7. Picture Searches: Have some I Spy books in your class or print out picture searches from online, laminate them and have your students write on them with dry erase markers.
8. Coloring Books: Buy cheap coloring books from the Dollar Store or the Target dollar spot. Rip out enough pages for each student to have one. Let quiet students come and choose a page first. Your class will be so well behaved!
9. Math Manipulatives: I know this sounds like a weird activity, but my students loved to play with the pattern blocks I had, and they actually made some really cool designs out of them! So, if you have some fun math manipulatives in your class, and you don’t mind your students playing with them, it can be a really easy indoor recess.
10. I Spy: Pick an object in your classroom, and say "I spy with my little eye something [insert adjective describing the object]. Then, have the students take turns guessing what it is. You can also let your students be it; they love to! Just be sure to limit the amount of guesses for each round, or it can keep going forever!
11. Telephone: Have the students sit in a circle and play a fun game of telephone. Come up with a sentence and whisper it into a student’s ear. Have them whisper the sentence to the next student, and continue this until the last student hears the sentence. See if the sentence is still the same by the time it gets to the last person. It can be pretty funny!
12. 20 Questions: This became one of my students’ favorite things to do during recess. Pick one student to be it. They have to think of a noun and then the rest of the class tries to guess what it is by asking up to 20 yes or no questions. Whoever guesses correctly is it.
13. 4 Corners: Number the corners of your classroom 1-4. Have one student close their eyes and count to 10 while the rest of the class walks to one of the corners. The student calls out one of the corner numbers. Whoever is in the corner is out and has to go back to their desk. The last student standing wins.
14. Heads Up 7 Up: Pick 7 students to be it. Say “Heads down, thumbs up.” Everyone else puts their heads down on their desks and sticks one of their thumbs up. The 7 students each tap one person’s thumb. Then, you say “Heads up, 7 up,” and the 7 students who had their thumb tapped stand and try to guess who tapped their thumb. If they guess correctly, they take that person’s spot as being it.
15. Simon Says: I love to do this activity because it gets the kids moving, which can be hard to do during indoor recess. Pick some one to be “Simon.” The students have to follow what they "Simon" says if they say “Simon says [insert action here.” If Simon does not say “Simon says” and the students do the action, those students have to sit down. For example, if Simon said, “Simon says jump in place,” then the students have to jump in place. But if Simon says, “Jump in place,” the students are not supposed to jump in place. The last person standing is the next “Simon.”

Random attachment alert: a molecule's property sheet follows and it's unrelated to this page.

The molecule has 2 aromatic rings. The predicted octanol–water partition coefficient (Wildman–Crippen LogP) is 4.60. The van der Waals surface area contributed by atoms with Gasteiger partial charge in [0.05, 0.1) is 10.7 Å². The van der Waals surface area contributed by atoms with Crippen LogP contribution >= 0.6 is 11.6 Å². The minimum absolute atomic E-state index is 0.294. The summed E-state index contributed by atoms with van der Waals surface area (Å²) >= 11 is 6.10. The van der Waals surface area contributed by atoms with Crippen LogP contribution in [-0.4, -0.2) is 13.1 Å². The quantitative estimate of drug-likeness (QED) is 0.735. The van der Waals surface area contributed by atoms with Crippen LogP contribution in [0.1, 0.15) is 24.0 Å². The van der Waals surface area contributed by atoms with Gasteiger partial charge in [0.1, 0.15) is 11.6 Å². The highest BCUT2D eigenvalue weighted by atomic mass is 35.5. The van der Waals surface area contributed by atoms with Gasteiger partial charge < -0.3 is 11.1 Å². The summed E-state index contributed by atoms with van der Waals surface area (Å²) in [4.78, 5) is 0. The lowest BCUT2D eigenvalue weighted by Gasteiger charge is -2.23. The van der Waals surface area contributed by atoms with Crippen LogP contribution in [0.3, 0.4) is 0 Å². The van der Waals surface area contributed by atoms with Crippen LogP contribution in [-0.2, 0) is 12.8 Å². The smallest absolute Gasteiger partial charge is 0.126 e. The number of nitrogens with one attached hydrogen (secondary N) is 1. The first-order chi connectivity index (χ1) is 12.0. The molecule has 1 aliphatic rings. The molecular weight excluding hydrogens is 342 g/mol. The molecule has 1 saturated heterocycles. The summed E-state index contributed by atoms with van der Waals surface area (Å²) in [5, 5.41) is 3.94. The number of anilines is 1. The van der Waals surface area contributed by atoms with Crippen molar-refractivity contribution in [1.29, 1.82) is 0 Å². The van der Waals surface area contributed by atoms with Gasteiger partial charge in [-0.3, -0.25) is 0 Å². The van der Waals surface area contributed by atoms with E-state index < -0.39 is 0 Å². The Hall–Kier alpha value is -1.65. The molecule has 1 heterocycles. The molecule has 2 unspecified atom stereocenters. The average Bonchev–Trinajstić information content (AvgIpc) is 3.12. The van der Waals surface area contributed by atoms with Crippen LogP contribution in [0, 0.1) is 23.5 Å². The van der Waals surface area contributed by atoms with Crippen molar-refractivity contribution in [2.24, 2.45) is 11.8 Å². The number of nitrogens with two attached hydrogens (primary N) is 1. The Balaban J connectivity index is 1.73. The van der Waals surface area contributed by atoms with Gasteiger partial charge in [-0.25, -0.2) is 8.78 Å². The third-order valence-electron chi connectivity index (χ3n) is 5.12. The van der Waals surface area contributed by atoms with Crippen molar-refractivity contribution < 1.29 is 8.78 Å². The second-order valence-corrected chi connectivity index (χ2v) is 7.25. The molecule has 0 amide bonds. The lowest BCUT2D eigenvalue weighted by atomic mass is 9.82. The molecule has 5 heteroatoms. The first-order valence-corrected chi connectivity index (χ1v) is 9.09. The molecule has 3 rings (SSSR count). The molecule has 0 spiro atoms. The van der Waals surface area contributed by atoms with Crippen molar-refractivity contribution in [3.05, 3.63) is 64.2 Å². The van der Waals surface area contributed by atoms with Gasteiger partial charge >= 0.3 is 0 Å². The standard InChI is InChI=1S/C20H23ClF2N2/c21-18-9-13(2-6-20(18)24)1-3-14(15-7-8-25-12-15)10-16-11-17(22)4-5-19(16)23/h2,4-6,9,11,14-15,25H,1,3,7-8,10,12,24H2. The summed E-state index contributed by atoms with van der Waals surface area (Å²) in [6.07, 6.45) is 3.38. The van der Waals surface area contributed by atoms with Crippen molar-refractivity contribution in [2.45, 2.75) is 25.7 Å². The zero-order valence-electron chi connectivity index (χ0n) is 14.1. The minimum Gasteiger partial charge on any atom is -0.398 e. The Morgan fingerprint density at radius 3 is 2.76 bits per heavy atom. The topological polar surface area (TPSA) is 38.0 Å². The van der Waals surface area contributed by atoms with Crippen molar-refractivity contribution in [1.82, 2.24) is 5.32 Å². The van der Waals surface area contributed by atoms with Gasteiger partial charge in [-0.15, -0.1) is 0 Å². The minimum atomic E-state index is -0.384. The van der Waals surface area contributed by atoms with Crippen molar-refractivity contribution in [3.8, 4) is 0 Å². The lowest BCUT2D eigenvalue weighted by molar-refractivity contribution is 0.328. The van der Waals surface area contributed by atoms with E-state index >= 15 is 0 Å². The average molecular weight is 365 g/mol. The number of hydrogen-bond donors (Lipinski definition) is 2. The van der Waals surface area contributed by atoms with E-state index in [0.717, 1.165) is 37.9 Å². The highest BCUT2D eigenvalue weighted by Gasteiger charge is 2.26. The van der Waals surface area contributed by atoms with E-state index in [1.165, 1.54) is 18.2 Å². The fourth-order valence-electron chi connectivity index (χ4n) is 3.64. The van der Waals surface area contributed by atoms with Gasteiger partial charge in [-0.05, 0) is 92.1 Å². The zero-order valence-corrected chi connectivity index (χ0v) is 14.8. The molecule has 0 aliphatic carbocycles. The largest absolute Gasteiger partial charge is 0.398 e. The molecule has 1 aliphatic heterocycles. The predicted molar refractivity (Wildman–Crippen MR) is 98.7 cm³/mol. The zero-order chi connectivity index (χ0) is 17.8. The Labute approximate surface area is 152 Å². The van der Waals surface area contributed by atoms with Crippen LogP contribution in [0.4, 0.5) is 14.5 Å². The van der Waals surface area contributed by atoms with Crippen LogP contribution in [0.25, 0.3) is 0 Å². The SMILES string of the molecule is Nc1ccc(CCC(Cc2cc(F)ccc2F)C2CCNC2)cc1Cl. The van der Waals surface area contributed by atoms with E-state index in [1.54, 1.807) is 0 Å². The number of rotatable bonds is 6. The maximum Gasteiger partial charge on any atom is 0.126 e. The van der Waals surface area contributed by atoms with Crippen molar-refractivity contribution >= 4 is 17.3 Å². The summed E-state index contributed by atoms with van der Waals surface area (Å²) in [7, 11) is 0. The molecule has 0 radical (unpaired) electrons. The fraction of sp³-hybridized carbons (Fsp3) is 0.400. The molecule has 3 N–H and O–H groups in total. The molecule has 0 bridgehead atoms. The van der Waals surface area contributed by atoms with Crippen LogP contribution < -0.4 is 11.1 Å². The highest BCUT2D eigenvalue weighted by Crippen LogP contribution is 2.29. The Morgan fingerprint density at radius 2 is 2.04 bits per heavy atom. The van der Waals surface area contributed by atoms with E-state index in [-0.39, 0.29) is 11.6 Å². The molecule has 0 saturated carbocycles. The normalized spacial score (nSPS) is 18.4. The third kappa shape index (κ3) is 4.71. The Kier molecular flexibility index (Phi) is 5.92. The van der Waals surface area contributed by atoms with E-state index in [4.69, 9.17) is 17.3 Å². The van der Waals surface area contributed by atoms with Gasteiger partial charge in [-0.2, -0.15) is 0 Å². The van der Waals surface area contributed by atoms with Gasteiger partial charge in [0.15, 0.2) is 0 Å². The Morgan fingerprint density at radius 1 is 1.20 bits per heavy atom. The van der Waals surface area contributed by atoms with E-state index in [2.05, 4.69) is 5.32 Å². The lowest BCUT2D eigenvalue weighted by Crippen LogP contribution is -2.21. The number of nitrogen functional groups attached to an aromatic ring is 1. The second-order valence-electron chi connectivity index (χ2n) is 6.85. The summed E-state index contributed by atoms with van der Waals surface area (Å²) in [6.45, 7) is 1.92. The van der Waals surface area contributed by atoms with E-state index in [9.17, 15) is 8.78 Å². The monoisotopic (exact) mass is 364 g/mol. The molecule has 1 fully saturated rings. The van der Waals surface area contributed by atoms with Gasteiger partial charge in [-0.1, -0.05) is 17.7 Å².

16. Charades: Write down people, animals, common actions, etc. on slips of paper, or if you want, you can even just whisper the things into the students’ ears if you don’t want to make the slips. Have one student act out whatever is on the paper without talking. The class has 1 minute to guess what they are doing. If they guess before the minute is up, they get a point. You can divide the students into teams and have them compete against each other if you like.
17. Trashketball: Buy a medium-sized, soft ball. Set an empty trashcan at the front of the class. Divide the class into 2 teams. Ask a person from each team a trivia question, or even a question related to something you have been learning in class. The first student to raise their hand and answer correctly gets to shoot the ball into the trash can. If they make it, they get a point. You can set up tape lines at varying distances from the trash can and award a different amount of points depending on how far they shot from to make it a little more interesting.
18. Drawing: Give the students blank paper and just let them draw. Simple, but fun.
19. Freeze Dancing: Put on some fun music and have the students start dancing. When the music stops, the students have to freeze in the pose they are in. If they move, they are out.
20. The Statue Game: Pick one student to be it. They say a person, animal, or object and the students have to become a statue of that. For example, the person who is it might say, “Grandma.” Then, the rest of the students make their best statue of a grandma. The person who is it, picks the best statue, and that students is then it.
I hope that this gave you some ideas of what you can do, so that when you hear the dreaded announcement over the intercom, you’ll be ready to keep your students entertained.
Dealing with parents was one of my least favorite parts of being a teacher. I am an introverted person, so talking to parents was really difficult for me. But I found ways to deal with my fear of talking to parents because it is such an important part of being a good teacher. If you communicate with parents regularly your life will be so much easier. So, I am going to share with you about the best ways I found to communicate with parents. Plus, there’s a freebie!